frequent urges to urinate, painful, burning sensation in the bladder or urethra
area when emptying the bladder, or blood in the urine. Many people often experience fatigue and
flu-like symptoms along with constant pain.
Although many experience the constant urge to urinate, quite often very
little urine will actually be released if at all. Urine expelled from the bladder during a Bladder Infection
may have a strange appearance, looking cloudy, milky, or tinged with red (if
there is blood present). Fevers are not
typical if the Bladder Infection remains in the bladder, however, a fever will occur if the
infections travels to the kidneys; causing other symptoms such as nausea,
vomiting, and back pain in the area of the kidneys.
Symptoms in children are often overlooked or misdiagnosed. Children and infants often exude signs of
irritatiblity, lack of appetite, unexplained fever, diarrhea or
incontinence. It is likely that children
will experience unexplainable fevers with a regular Bladder Infection, unlike adults. Bladder Infections can occur in both girls and boys. Children should immediately been seen by a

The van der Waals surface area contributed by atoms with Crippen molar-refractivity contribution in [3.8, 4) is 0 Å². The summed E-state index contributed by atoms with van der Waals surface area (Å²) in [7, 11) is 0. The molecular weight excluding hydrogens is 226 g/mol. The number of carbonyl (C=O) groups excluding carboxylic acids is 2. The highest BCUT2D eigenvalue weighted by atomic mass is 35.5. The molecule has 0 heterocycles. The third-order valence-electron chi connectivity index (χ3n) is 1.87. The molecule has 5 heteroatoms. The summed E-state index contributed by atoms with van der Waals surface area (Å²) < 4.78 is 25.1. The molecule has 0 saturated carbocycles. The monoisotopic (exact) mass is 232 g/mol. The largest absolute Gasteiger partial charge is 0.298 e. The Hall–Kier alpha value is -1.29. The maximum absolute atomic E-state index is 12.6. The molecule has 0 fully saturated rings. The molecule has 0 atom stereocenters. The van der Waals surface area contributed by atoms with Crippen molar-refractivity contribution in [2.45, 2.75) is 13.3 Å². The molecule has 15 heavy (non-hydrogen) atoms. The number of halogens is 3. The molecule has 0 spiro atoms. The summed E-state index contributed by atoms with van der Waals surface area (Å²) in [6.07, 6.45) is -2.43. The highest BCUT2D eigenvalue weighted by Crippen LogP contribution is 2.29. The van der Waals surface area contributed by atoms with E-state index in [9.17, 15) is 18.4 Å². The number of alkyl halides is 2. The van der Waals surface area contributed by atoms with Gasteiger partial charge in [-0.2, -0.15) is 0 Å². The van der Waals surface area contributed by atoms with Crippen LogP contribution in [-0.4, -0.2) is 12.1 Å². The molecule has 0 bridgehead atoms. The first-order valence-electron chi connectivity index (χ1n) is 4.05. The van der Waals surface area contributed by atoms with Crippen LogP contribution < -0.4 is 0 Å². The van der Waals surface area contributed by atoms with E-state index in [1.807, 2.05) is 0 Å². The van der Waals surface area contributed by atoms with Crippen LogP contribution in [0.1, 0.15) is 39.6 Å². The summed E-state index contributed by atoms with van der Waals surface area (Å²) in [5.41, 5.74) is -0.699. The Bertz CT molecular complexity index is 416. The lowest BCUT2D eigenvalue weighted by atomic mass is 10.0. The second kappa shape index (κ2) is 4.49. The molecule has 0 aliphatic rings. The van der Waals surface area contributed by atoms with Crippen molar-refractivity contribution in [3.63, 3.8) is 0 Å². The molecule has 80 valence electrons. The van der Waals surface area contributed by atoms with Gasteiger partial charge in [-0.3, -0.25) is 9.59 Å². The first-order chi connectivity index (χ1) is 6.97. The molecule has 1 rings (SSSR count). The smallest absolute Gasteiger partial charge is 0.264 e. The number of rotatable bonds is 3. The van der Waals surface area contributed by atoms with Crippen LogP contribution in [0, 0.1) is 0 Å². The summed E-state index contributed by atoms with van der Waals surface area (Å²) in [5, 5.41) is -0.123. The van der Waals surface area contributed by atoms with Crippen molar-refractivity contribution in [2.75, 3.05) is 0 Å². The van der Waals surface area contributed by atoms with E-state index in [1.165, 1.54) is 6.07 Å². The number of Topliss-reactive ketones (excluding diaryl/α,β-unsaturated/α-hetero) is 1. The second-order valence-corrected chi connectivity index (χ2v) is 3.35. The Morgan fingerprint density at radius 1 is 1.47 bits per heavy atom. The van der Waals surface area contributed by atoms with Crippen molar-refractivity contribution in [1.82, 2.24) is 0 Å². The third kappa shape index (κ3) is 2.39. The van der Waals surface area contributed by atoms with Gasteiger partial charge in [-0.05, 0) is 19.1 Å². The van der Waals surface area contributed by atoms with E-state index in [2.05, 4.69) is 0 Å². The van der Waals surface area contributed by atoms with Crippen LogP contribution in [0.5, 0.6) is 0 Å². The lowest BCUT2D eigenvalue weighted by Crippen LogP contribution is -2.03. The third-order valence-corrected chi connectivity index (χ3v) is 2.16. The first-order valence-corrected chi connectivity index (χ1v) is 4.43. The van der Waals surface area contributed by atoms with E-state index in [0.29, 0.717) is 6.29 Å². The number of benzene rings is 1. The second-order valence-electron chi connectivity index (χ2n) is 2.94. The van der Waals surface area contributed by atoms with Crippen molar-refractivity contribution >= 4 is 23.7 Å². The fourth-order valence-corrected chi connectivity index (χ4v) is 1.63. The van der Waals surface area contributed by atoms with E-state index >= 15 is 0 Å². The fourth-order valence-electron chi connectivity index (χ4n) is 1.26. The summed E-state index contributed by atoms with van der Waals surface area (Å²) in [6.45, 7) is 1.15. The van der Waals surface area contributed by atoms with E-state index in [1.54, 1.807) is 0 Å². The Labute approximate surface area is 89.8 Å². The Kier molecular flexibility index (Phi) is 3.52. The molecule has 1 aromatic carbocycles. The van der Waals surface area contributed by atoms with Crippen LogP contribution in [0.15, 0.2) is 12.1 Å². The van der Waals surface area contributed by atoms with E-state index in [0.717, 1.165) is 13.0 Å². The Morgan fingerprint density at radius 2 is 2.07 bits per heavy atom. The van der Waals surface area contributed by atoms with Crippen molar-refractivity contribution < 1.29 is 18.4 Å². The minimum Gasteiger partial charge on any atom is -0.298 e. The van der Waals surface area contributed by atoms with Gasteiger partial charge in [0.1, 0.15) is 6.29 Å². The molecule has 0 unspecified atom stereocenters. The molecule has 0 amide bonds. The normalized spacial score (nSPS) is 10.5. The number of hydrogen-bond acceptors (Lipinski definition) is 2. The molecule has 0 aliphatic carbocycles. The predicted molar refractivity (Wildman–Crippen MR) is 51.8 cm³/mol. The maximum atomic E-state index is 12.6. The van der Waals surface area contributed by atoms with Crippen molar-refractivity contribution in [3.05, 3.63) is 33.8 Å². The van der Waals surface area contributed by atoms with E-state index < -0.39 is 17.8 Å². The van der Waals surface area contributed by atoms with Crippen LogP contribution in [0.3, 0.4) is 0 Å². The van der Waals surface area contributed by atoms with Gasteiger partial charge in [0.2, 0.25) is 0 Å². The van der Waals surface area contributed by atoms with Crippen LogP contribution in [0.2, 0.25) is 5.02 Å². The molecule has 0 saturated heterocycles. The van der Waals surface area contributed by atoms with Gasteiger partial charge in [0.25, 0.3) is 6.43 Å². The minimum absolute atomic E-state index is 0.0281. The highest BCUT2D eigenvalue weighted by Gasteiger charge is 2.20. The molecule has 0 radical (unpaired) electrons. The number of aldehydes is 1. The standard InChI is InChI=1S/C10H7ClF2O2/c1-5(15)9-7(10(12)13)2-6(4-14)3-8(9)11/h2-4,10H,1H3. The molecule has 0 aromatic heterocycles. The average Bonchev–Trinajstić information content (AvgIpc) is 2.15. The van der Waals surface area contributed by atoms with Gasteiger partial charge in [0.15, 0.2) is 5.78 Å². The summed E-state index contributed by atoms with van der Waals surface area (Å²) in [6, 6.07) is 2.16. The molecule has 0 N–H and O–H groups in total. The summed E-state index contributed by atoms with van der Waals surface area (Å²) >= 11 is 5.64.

physician if they show any of these signs, which may indicate a possible
How is a Bladder Infection
Simple urine tests
are done to diagnose Bladder Infections, in search of the presence of pus or bacteria in the
urine. Often, it will be necessary for
you to give a “clean catch” sample of urine by cleansing the genital area prior
to catching your urine midstream in a sterile container. The “clean catch” method prevents any
additional bacteria present on or near your genitalia from contaminating the
sample you provide, allowing your physician to more accurately diagnose
you. Samples are generally sent to a
lab, although some physician’s offices are equipped to handle the testing on
In Urinalysis, technicians in a lab examine urine for traces of white or red
blood cells as well as bacteria. If
bacteria is found, it will be grown in a culture after which different
bacterias will be tested against it, to see which bacteria is most appropriate
and effective for treating the infection.
This is referred to as a “sensitivity test”.
such as Chlamydia and Mycoplasma, can only be detected within specific